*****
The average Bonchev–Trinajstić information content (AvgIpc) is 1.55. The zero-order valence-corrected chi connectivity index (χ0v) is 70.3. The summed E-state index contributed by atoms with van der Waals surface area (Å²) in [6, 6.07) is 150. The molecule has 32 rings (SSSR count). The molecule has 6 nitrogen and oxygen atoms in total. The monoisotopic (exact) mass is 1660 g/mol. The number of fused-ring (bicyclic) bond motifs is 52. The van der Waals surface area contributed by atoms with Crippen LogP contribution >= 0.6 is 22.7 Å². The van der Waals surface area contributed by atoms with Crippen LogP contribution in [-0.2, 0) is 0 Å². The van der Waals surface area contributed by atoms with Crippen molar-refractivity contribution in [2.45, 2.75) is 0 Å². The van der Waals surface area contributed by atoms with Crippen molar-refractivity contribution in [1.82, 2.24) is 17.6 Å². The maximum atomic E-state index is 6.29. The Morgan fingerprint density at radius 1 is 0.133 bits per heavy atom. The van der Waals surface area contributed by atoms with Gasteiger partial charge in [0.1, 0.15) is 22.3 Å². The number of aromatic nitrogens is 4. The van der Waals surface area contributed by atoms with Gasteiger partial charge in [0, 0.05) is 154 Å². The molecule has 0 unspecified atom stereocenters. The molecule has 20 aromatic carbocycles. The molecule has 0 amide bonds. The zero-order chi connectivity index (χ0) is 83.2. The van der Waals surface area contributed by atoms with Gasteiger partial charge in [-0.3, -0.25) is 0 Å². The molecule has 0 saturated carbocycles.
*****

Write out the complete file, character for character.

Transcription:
The average Bonchev–Trinajstić information content (AvgIpc) is 1.55. The zero-order valence-corrected chi connectivity index (χ0v) is 70.3. The summed E-state index contributed by atoms with van der Waals surface area (Å²) in [6, 6.07) is 150. The molecule has 32 rings (SSSR count). The molecule has 6 nitrogen and oxygen atoms in total. The monoisotopic (exact) mass is 1660 g/mol. The number of fused-ring (bicyclic) bond motifs is 52. The van der Waals surface area contributed by atoms with Crippen LogP contribution >= 0.6 is 22.7 Å². The van der Waals surface area contributed by atoms with Crippen LogP contribution in [-0.2, 0) is 0 Å². The van der Waals surface area contributed by atoms with Crippen molar-refractivity contribution in [2.45, 2.75) is 0 Å². The van der Waals surface area contributed by atoms with Crippen molar-refractivity contribution in [1.82, 2.24) is 17.6 Å². The maximum atomic E-state index is 6.29. The Morgan fingerprint density at radius 1 is 0.133 bits per heavy atom. The van der Waals surface area contributed by atoms with Gasteiger partial charge in [0.1, 0.15) is 22.3 Å². The number of aromatic nitrogens is 4. The van der Waals surface area contributed by atoms with Gasteiger partial charge in [0, 0.05) is 154 Å². The molecule has 0 unspecified atom stereocenters. The molecule has 20 aromatic carbocycles. The molecule has 0 amide bonds. The zero-order chi connectivity index (χ0) is 83.2. The van der Waals surface area contributed by atoms with Gasteiger partial charge in [-0.3, -0.25) is 0 Å². The molecule has 0 saturated carbocycles.